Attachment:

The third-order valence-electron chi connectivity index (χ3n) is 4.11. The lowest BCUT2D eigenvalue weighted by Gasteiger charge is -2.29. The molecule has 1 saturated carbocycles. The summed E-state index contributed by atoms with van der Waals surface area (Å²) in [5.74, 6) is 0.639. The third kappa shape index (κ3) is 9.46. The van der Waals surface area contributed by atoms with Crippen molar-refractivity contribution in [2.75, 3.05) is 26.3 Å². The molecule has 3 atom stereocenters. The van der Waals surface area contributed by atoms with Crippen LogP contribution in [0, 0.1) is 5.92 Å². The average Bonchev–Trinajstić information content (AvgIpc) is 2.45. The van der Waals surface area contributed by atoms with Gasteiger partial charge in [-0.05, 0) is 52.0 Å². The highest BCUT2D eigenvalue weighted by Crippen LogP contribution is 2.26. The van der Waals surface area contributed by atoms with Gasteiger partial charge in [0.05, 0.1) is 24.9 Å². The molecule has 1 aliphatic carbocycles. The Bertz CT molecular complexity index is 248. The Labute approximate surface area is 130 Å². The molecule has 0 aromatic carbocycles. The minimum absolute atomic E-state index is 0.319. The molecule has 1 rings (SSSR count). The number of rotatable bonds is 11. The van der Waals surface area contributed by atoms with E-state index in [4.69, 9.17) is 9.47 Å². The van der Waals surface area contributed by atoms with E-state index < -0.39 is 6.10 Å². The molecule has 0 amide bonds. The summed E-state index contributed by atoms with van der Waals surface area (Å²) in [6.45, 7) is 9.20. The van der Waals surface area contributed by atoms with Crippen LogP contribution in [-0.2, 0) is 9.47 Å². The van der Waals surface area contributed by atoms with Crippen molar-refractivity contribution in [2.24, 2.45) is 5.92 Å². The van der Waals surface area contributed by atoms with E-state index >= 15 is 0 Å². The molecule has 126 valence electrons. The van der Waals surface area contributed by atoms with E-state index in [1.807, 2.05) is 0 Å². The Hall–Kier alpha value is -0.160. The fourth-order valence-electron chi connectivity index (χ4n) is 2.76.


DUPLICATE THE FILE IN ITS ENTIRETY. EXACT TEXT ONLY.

The third-order valence-electron chi connectivity index (χ3n) is 4.11. The lowest BCUT2D eigenvalue weighted by Gasteiger charge is -2.29. The molecule has 1 saturated carbocycles. The summed E-state index contributed by atoms with van der Waals surface area (Å²) in [5.74, 6) is 0.639. The third kappa shape index (κ3) is 9.46. The van der Waals surface area contributed by atoms with Crippen molar-refractivity contribution in [2.75, 3.05) is 26.3 Å². The molecule has 3 atom stereocenters. The van der Waals surface area contributed by atoms with Crippen LogP contribution in [0, 0.1) is 5.92 Å². The average Bonchev–Trinajstić information content (AvgIpc) is 2.45. The van der Waals surface area contributed by atoms with Gasteiger partial charge in [-0.05, 0) is 52.0 Å². The highest BCUT2D eigenvalue weighted by Crippen LogP contribution is 2.26. The van der Waals surface area contributed by atoms with Gasteiger partial charge in [0.05, 0.1) is 24.9 Å². The molecule has 1 aliphatic carbocycles. The Bertz CT molecular complexity index is 248. The Labute approximate surface area is 130 Å². The molecule has 0 aromatic carbocycles. The minimum absolute atomic E-state index is 0.319. The molecule has 1 rings (SSSR count). The number of rotatable bonds is 11. The van der Waals surface area contributed by atoms with E-state index in [4.69, 9.17) is 9.47 Å². The van der Waals surface area contributed by atoms with E-state index < -0.39 is 6.10 Å². The molecule has 0 amide bonds. The summed E-state index contributed by atoms with van der Waals surface area (Å²) in [6.45, 7) is 9.20. The van der Waals surface area contributed by atoms with Crippen LogP contribution in [-0.2, 0) is 9.47 Å². The van der Waals surface area contributed by atoms with Crippen molar-refractivity contribution in [2.24, 2.45) is 5.92 Å². The van der Waals surface area contributed by atoms with E-state index >= 15 is 0 Å². The molecule has 126 valence electrons. The van der Waals surface area contributed by atoms with E-state index in [1.807, 2.05) is 0 Å². The Hall–Kier alpha value is -0.160. The fourth-order valence-electron chi connectivity index (χ4n) is 2.76.